Halliburton Co. posted its fourth straight quarterly loss on Oct. 19, as the world’s second-largest oilfield services firm struggled with a plunge in demand and lower oil prices.

Halliburton, the largest hydraulic fracturing provider in the U.S., still beat analyst estimates, earning 11 cents a share versus expectations of 8 cents per share. The Houston-based company has undertaken aggressive cost-cutting measures, including cutting thousands of jobs.

Oil prices have recouped some of their losses from the historic lows of March and April, but fresh lockdowns in some parts of the world due to a resurgence in COVID-19 infections are threatening that recovery. U.S. oil futures were trading around $40.75 early Oct. 19.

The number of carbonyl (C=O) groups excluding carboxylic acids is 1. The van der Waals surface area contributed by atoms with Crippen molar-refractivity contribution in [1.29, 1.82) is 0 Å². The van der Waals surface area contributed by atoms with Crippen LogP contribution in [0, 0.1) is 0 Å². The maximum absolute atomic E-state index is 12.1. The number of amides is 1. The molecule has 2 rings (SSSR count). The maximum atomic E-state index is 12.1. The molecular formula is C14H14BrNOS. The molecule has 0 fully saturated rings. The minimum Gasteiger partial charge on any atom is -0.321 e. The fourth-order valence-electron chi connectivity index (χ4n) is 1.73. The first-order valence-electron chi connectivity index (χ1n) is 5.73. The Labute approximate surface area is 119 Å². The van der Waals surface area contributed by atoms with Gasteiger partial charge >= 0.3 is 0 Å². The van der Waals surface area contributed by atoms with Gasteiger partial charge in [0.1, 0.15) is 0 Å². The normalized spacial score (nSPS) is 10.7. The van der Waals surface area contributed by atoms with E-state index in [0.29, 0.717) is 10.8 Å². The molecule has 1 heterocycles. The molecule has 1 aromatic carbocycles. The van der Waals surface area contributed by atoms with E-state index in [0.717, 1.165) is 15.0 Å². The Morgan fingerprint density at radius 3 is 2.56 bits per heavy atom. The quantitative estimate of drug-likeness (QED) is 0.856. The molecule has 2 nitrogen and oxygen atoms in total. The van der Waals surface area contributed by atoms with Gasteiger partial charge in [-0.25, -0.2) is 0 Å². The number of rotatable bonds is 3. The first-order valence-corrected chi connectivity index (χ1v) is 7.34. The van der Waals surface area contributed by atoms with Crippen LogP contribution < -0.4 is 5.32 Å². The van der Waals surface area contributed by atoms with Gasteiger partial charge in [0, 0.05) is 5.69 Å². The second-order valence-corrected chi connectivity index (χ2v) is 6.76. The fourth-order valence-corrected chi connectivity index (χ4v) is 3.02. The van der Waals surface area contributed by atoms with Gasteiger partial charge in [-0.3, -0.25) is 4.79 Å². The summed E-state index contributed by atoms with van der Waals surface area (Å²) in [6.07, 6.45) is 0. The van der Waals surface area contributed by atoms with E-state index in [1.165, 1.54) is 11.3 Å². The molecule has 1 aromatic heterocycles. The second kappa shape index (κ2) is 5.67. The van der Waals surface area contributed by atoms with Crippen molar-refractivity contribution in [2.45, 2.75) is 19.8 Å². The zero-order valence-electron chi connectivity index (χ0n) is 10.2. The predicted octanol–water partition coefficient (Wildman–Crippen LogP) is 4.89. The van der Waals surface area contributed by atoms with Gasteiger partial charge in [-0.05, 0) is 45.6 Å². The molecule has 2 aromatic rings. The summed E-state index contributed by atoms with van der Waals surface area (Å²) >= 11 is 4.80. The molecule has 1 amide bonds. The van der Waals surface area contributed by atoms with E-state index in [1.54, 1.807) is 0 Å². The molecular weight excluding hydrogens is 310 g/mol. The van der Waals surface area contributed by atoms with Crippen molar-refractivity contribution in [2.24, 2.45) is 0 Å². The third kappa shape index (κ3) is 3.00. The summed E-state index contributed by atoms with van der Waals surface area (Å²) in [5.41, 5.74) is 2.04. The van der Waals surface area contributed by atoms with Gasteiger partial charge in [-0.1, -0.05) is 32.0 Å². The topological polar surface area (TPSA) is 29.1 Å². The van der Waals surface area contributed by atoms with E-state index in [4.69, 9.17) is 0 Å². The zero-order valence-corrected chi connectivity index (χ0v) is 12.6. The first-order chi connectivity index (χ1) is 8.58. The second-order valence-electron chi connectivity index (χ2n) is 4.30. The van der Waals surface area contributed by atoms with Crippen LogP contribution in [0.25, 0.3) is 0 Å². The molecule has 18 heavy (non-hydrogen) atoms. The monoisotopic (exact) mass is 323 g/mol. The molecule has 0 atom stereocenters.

“The pace of activity declines in the international markets is slowing, while the North America industry structure continues to improve, and activity is stabilizing,” CEO Jeff Miller said in a statement.

Larger rival Schlumberger NV on Oct. 16 posted a third straight quarterly loss and warned that the recent economic recovery remained “fragile.”

Halliburton, which last year recorded more than half of its business from North America, saw revenue from the region drop 66.6% to $984 million in the third quarter.

Revenue from its completion and production business was $1.57 billion for the quarter, compared with $3.51 billion a year ago, a decline of roughly 55%. Total revenue fell 46.4% to $2.98 billion.

Shares were down 0.25% in premarket trading at $12.21. They have declined roughly 50% in the year to date.

Net loss attributable to the company was $17 million, or 2 cents per share, in the quarter ended Sept. 30, compared with a profit of $295 million, or 34 cents per share, a year earlier.

The company took $133 million in severance and other charges.